As a child, the bullies that existed in my world were kids who tripped others on the playground, made up horribly demeaning nicknames for people, or spit in the “loser” kid’s cottage cheese at lunchtime. Today, kids in school face a different kind of bully, but one capable of just as much harm. In her new book, Kindness Wins, Galit Breen shares what she calls a “shudder-worthy” statistic: approximately four out of ten kids today, 42 percent, have experienced cyberbullying while online.
Kindness Wins is a guidebook for parents to use while teaching their children to be kind online. It’s a fun-filled guidebook ripe with beautifully heartwarming writing and relatable examples. Breen stresses the importance of parents supporting one another in this obstacle course called parenting, with examples that are stunningly well written.
“One golden fall night, the kind where the air sits in the soft slip between summer and autumn, and the red of the sky kisses the green of the grass, all but one of the girls were chasing the ball, aiming to get a goal.” Breen is describing a scene in which her daughter is too busy making wishes on dead dandelions to be concerned with the soccer game she’s supposed to be playing. In a moment of exasperation for her athletically-disinclined daughter, Breen gets reassurances from fellow parents on the sidelines – a simple don’t worry, “she’ll be fine,” can go a long way from one parent to another. As Breen so accurately writes, parents should help each other and build each other up because, “we all do parenting better when we share what we know.”
As a mother, Breen uses her experiences as a teacher to help her daughters use their social media accounts. In Kindness Wins, she stresses the importance of parents opening up constant, honest dialogue with their kids, even when it comes to talking about the hard stuff. Having these conversations often can help steer our kids towards a path of kindness, without them even having to think about it. The kind words and actions will be practiced, and come easily without being forced.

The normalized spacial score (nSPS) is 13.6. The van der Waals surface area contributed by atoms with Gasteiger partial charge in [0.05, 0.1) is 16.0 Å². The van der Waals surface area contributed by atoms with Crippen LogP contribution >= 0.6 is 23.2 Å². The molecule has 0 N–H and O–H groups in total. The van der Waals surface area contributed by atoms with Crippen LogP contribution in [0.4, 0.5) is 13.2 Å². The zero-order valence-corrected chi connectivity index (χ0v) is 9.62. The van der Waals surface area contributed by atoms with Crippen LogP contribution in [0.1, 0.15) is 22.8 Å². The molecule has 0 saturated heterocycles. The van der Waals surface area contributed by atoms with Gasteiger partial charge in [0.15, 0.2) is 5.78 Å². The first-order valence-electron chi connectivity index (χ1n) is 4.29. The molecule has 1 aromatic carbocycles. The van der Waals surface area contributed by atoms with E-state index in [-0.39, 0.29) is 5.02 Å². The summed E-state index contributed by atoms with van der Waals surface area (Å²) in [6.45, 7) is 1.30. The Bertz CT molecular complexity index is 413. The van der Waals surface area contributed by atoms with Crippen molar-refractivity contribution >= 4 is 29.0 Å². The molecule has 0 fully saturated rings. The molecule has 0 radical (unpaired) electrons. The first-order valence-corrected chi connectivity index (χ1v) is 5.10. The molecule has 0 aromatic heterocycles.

In the chapters of her book, Breen highlights ten online habits for parents to practice in teaching kindness to their kids, and gives advice on how to handle situations involving everything from posting photos and rude comments, to debates about sensitive topics. At the end of each chapter, Breen includes outside resources for further reading, conversation starters for both kids and peers, and three important takeaways. The takeaways are short reminders from the chapters, each as important as the last.
Some of my favorites: “Every action has a reaction. And every post is meant to incite reaction. What’s the purpose of yours? If it’s not kind, don’t post it;” “Scrolling when you see online bullying is the equivalent of walking away when you see it in person;” “Nothing is private online;” and last but certainly not least, “We don’t talk about other people’s bodies.” I won’t give away the farm; you’ll have to read Kindness Wins for yourself to decide which takeaways are your favorites.
Throughout her book, Breen shows how easy it is to ensure that kindness wins when tweens, teens and adults are online, because at the end of the day kindness matters. It just does.
Grab your copy of Kindness Wins here!!
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